The second major resources story covered by WiC over its first 150 issues is a contrasting tale to iron ore, although it also stands out as another struggle for control of a key commodity.

But here – in the rare earths industry – it is the Chinese who are said to have the whip hand, while it’s the rest of the world doing all the complaining about unfair business practices.

The 17 different metals that are collectively called rare earths are used in products ranging from smartphones to Patriot missiles. Currently, Chinese miners account for a huge share of rare earth production (97% is the figure often mentioned) and they’ve been looking to exploit their advantage by driving up prices.

That should have come as no great surprise to WiC’s subscribers. Back in WiC13 we first cited suggestions by a National People’s Congress delegate called Zhou Hongyu that exports be reduced to 30,000 tonnes annually. The goal was clear enough: to create a small group of heavyweight miners to “bring high profits and allow the sustainable development of China’s rare earth resources”. Zhou thought that the plan would give the Chinese miners “a long term grasp over rare earth pricing power”. As far as we are aware, our article was the first warning in an English language publication that China was seeking to overhaul its rare earths industry.

What happened next? Industrial customers in North America, Japan and Europe started to complain that a raft of new export quotas was forcing up prices for a number of the metals. And within weeks came the first warnings from US government agencies that export controls were giving Chinese firms an unprecedented influence over the market.

The issue then spilled over onto the front pages in October 2010, when the skipper of a Chinese fishing trawler was detained by Japanese coastguards near a group of disputed islands in the South China Sea.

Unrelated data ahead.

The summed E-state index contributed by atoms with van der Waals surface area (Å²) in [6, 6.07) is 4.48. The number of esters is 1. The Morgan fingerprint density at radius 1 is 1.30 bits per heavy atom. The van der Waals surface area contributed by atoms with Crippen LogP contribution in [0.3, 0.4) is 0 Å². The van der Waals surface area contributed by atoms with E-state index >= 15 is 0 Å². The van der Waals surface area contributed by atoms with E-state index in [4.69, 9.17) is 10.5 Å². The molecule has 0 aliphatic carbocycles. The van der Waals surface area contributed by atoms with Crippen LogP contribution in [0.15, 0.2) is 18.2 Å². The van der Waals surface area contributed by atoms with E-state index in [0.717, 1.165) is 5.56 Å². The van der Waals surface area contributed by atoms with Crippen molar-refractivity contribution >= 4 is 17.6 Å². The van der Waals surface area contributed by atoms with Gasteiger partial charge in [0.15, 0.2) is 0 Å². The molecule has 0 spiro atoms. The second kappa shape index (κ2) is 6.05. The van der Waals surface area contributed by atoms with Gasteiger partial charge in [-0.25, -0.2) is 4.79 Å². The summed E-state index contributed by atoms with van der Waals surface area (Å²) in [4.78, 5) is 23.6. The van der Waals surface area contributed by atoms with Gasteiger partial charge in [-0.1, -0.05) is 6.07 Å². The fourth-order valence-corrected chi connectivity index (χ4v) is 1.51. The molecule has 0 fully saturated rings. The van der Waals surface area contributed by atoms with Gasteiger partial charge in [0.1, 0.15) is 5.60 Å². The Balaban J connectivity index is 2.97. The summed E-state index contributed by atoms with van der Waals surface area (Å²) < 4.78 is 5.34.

In the diplomatic brouhaha that followed, the Japanese reported that their manufacturers were having even greater difficulties sourcing rare earth imports from China. The subtext was that Beijing was wielding its monopoly as part of the maritime dispute. If so, it worked: the trawler captain was soon released.

For their own part, the Chinese have argued that their policy is a responsible one in husbanding scare resources, as well as limiting the environmental damage caused by the mining industry.

Rather than criticism, they expect recognition for their efforts. “Compared to countries also rich in rare earth resources, but refusing to mine them, China is now providing 31% of its reserves for more than 90% of the world’s supply, making great contributions to the supply and stability of the rare earth market,” Chen Deming, the Minister of Commerce, insisted recently.

Chen may be waiting a while for the thank you note. International frustration on the issue has grown, and in March this year the EU, US and Japan filed a formal complaint at the World Trade Organisation (WiC143) claiming undue restrictions on exports. President Obama added that the US had little choice but to act. “American manufacturers need to have access to rare earth materials which China supplies. If China would simply let the market work on its own, we’d have no objections,” he warned.

China’s response is that its rare earths policies don’t breach WTO rules. But the stage seems set for another round of resource confrontation in the months ahead.